At this time, the only known harmful algal bloom (HAB) currently affecting waters monitored by DHEC from a recreational swimming concern is a bloom of Lyngbya on Lake Wateree. This algae produces a mat of material on the bottom of the lake that can float to the surface, and it's been found to be thickest in the shallower coves of the lake. Lyngbya has been proven to produce toxins, but most of the scientific literature is still up to debate on whether it causes issues via contact, ingestion or inhalation. Some people have reported swimmer's itch and irritation with contact of the Lyngbya, so it's not recommended for people or pets to swim in or near these algal mats
If your pet experiences any of the symptoms listed below after coming into contact with a body of water, please consult with your veterinarian.
- Physical: hypersalivation, weakness, labored breathing, seizures, other neurologic symptoms
- Chemical: elevated liver enzymes, low blood sugar, low protein, abnormal coagulation
Algae and cyanobacteria are tiny plant-like organisms that, under the right conditions, can overgrow in rivers, lakes, and oceans. This rapid growth is called an algal bloom and can be associated with foam, scum, or thick layers of algae on the surface of water. Algal blooms can look and smell bad and may cause the water to appear green, red, brown, or blue in color; however, algal blooms can't always be seen.
Some algal blooms are formed by species that can produce toxins. When they contain toxins that affect the health of people, animals, and the environment, they are known as harmful algal blooms (HABs).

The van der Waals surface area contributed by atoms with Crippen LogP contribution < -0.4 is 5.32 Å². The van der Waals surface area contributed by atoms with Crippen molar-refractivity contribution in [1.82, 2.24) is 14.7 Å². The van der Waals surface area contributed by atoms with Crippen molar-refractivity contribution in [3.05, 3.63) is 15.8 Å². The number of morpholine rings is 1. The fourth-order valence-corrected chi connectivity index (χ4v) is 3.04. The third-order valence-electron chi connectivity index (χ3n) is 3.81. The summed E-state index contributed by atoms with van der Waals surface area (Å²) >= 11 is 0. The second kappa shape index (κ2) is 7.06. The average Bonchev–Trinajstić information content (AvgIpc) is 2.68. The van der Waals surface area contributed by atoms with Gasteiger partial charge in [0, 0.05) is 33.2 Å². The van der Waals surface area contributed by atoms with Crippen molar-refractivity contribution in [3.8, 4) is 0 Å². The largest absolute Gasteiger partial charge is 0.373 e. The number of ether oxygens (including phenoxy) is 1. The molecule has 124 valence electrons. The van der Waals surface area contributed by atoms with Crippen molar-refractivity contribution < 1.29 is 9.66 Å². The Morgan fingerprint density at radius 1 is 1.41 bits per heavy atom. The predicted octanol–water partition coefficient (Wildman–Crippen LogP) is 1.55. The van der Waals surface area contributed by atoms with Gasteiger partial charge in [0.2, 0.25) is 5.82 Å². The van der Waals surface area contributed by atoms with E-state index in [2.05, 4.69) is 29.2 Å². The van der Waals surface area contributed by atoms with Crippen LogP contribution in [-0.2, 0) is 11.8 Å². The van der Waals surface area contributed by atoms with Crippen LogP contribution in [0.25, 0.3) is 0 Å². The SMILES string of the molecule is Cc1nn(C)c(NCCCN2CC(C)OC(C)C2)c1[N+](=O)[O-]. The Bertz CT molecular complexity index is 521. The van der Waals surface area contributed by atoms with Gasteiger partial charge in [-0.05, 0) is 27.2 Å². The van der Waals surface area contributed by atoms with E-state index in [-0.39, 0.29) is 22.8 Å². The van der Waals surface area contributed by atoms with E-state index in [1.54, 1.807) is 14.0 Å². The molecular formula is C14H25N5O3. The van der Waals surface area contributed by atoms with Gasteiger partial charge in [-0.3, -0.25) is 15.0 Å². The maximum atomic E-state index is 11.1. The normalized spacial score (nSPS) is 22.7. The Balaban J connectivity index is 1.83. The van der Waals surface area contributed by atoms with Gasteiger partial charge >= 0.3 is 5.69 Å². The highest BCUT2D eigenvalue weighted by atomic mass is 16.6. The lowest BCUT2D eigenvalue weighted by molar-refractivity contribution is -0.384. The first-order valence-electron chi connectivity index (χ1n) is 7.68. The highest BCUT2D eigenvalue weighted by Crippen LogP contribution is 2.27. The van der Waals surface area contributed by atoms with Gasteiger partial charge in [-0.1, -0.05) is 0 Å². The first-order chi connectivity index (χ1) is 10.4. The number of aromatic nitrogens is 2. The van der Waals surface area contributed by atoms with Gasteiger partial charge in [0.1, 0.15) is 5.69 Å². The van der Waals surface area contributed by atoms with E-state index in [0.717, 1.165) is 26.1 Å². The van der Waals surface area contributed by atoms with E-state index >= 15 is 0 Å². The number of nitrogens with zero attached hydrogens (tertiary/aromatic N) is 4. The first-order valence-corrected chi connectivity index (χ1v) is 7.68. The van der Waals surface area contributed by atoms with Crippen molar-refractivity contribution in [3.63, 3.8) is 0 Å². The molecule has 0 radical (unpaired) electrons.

What Causes Harmful Algal Blooms?
The major factors influencing the growth and reproduction of cyanobacteria are light, temperature, and nutrients.
In order for HABs to grow and form they need:
- Slow-moving water
- Nutrients (nitrogen and phosphorus)
- Relatively warm water temperature
HABs are more likely to occur in late spring to early fall when water temperatures are relatively high and less likely to occur in winter months.
Nutrient pollution can make algal blooms worse, resulting in more frequent and more severe blooms.
How are Algal Blooms Harmful?
You can’t tell if a bloom is harmful just by looking at it, and not all blooms are easy to see. People or pets can get sick when they have contact with a harmful algal bloom by:
- Swimming, kayaking, fishing, or wading through water
- Breathing in tiny water droplets or mist that contains algal toxins
- Drinking water affected by a harmful algal bloom
- Eating seafood (fish or shellfish) affected by a harmful algal bloom
The EPA has developed health advisories (HA) for the cyanotoxins, cylindrospermopsin and microcystin in drinking and recreational water.
South Carolina has adopted the recreational health advisories for these cyanotoxins into the State Ambient Water Quality Monitoring Plan. The drinking water advisories are used as technical guidance.
Recreational Health Advisories
|8 µg/L||15 µg/L|
Drinking Water Health Advisory
|Cyanotoxin||Drinking Water Health Advisory (10-day)|
|Bottle-fed infants and pre-school children||School-age children and adults|
|Cylindrospermopsin||0.7 µg/L||3.0 µg/L|
|Microcystins||0.3 µg/L||1.6 µg/L|
* µg/L = micrograms per liter, or parts per billion